When will science media do the same? I am not talking about criticizing Gwyneth Paltrow's Goop nonsense or discussing the merits of vaccines with elites on the coast, that is low-hanging fruit, I am talking about demanding the same level of accountability from political allies as we do their opposition.
On surveys, 65 million people claim to care about science and read it at least once per month. They sure are not getting it from newspapers. Interest has plummeted among national papers to where only the New York Times has a recurring science section - and it is far too often given over to promoting acupuncture, cosmic claims based on small samples and pseudoscience (1) - while their political journalists, like Danny Hakim and and Eric Lipton, routinely manufacture conspiracy stories about scientists. The New York Times is the go-to publication of "liberals" in America, so it is no surprise they endorse alternative medicine and organic food and don't see a market for real science journalism. They are not alone. Washington Post can, without any critical self-reflection at all, host an entire panel on food science and staff it with nothing but organic trade group reps and organic farmers. (2)
That kills the credibility of all science media, and political allies need to take off the blinkers if we are to save our own field. A few weeks ago, political journalists Liza Gross (who somehow holds the title of Senior Editor at the science journal PLOS Biology) and Carey Gillam (who holds the meaningless title of "Research" Director for US Right To Know, an organic industry front group) (3) both wrote conspiracy tales alleging that the pro-science community is a corporate front.
Political journalist Liza Gross. Credit: New York University Journalism department, which gave her an award for her progressive good deeds. Coincidentally, after she got the award one of them published a smear piece on scientists at the company where she is Senior Editor, PLOS. It was retracted after outrage by the science community.
Not only was this stuff not shouted down by science media, it was even reprinted in stalwart bastions of liberalism like Salon and Undark. (4) Instead of being embarrassed by it, the current crop of editors, all of whom are at an age when they saw science academia lurch to the left and thus found a circle of affirmation for their beliefs, have continually rewarded it. They promote the notion that there is some scary Republican War on Science and that they, as devout Democrats, are the Party of Science. And so they let this kind of nonsense be foisted off on the public.
I don't need to single out Gillam and Gross, they just happen to be the most recent. I could just as easily have gone a little farther back and talked about Paul Thacker or Dan Fagin or Deborah Blum or Charles Seife or Michael Balter or plenty of others who believe the same things those two wrote. They are all deniers for hire or enabling them because they won't put science ahead of their political goals. Almost all have had ethical concerns about their work or had articles retracted or been fired for framing their claims about science through their politics. They are even aided by fellow advocates like Naomi Oreskes and Marion Nestle and plenty of others who see corporate bogeymen everywhere in non-government science. (5)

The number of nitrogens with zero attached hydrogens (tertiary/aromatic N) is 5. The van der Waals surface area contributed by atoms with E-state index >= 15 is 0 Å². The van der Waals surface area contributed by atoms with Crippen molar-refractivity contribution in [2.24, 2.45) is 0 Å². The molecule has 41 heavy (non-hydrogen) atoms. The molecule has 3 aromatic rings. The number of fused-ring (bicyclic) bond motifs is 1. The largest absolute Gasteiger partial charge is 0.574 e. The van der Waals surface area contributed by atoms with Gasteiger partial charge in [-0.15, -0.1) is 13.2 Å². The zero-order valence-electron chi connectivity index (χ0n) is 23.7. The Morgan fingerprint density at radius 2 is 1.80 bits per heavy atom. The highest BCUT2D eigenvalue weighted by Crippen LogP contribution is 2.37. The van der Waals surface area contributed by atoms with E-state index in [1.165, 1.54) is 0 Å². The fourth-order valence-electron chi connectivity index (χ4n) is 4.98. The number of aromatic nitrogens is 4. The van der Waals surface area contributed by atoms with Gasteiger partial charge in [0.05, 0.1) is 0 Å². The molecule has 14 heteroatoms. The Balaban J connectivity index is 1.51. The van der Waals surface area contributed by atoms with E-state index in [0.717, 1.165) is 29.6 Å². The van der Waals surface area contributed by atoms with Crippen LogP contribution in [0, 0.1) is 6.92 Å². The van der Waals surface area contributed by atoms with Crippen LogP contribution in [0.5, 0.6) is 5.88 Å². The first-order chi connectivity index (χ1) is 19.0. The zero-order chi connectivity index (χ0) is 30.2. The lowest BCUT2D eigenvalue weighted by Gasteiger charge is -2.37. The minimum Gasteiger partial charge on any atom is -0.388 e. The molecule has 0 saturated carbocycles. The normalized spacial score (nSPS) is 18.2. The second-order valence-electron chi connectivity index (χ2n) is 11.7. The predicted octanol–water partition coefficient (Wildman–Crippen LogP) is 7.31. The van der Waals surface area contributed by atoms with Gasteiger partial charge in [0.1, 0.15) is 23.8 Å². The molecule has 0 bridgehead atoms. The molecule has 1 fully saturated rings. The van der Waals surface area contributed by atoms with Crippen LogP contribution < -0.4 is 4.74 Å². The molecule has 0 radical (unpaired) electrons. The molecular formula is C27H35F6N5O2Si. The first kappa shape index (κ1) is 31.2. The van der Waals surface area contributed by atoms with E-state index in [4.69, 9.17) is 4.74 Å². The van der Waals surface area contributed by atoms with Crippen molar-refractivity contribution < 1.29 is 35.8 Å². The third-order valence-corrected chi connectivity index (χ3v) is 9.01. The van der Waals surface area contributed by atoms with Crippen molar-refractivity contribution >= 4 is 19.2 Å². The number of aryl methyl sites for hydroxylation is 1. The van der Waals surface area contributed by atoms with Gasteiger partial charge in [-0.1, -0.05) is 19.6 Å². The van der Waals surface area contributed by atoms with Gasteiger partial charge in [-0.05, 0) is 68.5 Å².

They are an isolated group and would remain so if we weren't giving these people a free pass because they are hiding under our political umbrella. Really, they shouldn't be allowed. These are not pro-science liberals, they are anti-science social authoritarian progressives who promote fear and doubt out our food supply, about medicine, about energy. They want to ban everything. Their beliefs hurt poor people in developing nations, their advocacy leads to starvation or being denied new medicines or sanitation. They hate progress.
There is hope. Stanford's Mark Jacobson, a computer scientist who has remade himself as a global warming and alternative energy expert, was widely jeered because he sued PNAS for publishing a paper which debunked some of his more cosmic claims about solar and wind power, claiming that it was economically and technologically viable if those nasty Republicans would get out of the way.
Now, mostly his paper only got a critical look because he sued, not because of its content. When his work was first published, those who are uniformly opposed to mainstream energy science gushed about his work. But regardless of why, they are critical of him now, so at least we are taking baby steps toward science media once again being a politically neutral force for public good.
(1) Here is an example where they managed to do all three in one article:
(2) Groups like Food Tank are likewise thinly-veiled public relations efforts for the political demographic that is most likely to be against food, energy, medicine and certainly chemicals.
(3) Gillam was fired from Reuters after an investigation of her work showed her to be too biased against conventional farming for it to be evidence-based. She was immediately hired by the industry group whose press releases she used for stories and whose leader she quoted often.
(4) Gross is so bananas she took an anti-smoking professor's criticism of cigarette company RJR as being a sign he was secretly being bought off by them.
(5) Except when they are paid "to give talks" with money laundered through activist groups so they can say they don't take corporate funding directly.
Like Gillam, Gross is very transparent about her anti-science beliefs. She proudly worships at the altar of Environmental Health News, where guru Pete Myers practically invented the fancier-sounding homeopathy known as the endocrine disrupting chemicals craze.